There was no organised trade union presence at any of the anti-Police Bill demonstrations, with the odd trade union banner on display brought along by members of various pseudo-left and Stalinist groups.

A protester in Cambridge with a homemade banner reading "Police Bill: A monstrous assault on our civil liberties--Kill the Bill" (credit: WSWS media)

A number of those speaking at protests condemned the Labour Party, its support for the Tory government during the pandemic and its complicity in the attacks on protesters. Labour leader Sir Keir Starmer’s name was booed at number of the weekend’s protests. Labour had originally planned to abstain on the Bill and supports several of its provisions—particularly stiffer sentences for a number of crimes. It only reversed its support following the widespread protests at the police for the brutal attack on the vigil held on London’s Clapham Common following the murder of a young woman, Sarah Everhard. A serving Met Police officer was arrested and charged with her murder.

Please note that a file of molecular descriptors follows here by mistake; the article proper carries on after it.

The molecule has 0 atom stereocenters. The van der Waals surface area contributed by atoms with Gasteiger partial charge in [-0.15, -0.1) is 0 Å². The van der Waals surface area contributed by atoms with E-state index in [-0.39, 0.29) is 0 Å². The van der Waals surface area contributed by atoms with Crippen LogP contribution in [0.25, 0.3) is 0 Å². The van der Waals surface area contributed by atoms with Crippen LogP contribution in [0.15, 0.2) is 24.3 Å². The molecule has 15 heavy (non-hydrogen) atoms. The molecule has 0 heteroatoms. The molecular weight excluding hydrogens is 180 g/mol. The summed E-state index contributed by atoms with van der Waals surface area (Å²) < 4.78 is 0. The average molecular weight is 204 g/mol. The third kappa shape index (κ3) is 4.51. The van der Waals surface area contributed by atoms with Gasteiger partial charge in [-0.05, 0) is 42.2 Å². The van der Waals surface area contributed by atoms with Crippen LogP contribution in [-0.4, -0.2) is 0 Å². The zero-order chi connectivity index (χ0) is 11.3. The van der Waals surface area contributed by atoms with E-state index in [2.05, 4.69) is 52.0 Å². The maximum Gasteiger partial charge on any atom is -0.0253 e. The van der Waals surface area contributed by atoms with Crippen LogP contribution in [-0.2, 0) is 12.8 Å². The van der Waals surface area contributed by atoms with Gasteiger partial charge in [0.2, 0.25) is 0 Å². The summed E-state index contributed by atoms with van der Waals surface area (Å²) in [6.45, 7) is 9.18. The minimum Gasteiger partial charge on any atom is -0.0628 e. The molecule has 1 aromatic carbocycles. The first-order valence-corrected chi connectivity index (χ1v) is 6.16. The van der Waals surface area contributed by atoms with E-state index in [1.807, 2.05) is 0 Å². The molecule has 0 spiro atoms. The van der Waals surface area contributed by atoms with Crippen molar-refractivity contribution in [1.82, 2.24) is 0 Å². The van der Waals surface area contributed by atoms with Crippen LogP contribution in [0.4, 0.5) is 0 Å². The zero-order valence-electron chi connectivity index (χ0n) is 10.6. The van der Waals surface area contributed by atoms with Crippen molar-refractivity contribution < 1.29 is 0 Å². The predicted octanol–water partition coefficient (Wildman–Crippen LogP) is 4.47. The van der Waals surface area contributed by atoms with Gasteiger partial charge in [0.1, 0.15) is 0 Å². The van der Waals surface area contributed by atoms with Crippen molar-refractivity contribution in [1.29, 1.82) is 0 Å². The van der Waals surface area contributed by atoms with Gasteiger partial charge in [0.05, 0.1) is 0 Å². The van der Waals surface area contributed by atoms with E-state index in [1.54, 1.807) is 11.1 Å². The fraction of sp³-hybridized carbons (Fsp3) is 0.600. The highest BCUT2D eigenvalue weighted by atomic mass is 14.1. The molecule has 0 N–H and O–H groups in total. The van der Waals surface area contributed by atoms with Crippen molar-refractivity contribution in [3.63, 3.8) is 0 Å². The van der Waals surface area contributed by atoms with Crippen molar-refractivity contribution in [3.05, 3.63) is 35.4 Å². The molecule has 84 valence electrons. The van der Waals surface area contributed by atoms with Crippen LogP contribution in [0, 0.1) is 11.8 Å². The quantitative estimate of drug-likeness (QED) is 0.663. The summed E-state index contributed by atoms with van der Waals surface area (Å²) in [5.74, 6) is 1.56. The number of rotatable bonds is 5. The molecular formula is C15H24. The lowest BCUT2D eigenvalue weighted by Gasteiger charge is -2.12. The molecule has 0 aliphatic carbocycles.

Under conditions in which Labour is widely discredited as a pro-capitalist party of state, Labour’s Socialist Campaign Group (SCG), a rump of around 30 “left” MPs, is seeking to provide a political cover. At the London protest, SCG MPs Bell Ribeiro-Addy, Apsana Begum, Clive Lewis and Zarah Sultana spoke. They were joined by Starmer’s predecessor as leader, Jeremy Corbyn, who had the party whip removed as part of the right-wing’s anti-Semitism witch-hunt.

Corbyn made only the timidest pose of opposition in his speech, standing next to the statue of the pacifist leader of India’s independence movement Mahatma Gandhi. Corbyn said, “I want to live in a world of peace and justice, I want to live in a world of human rights and democracy, and I’m prepared to make people feel uncomfortable in the process of defending and advancing our human rights and our justice.”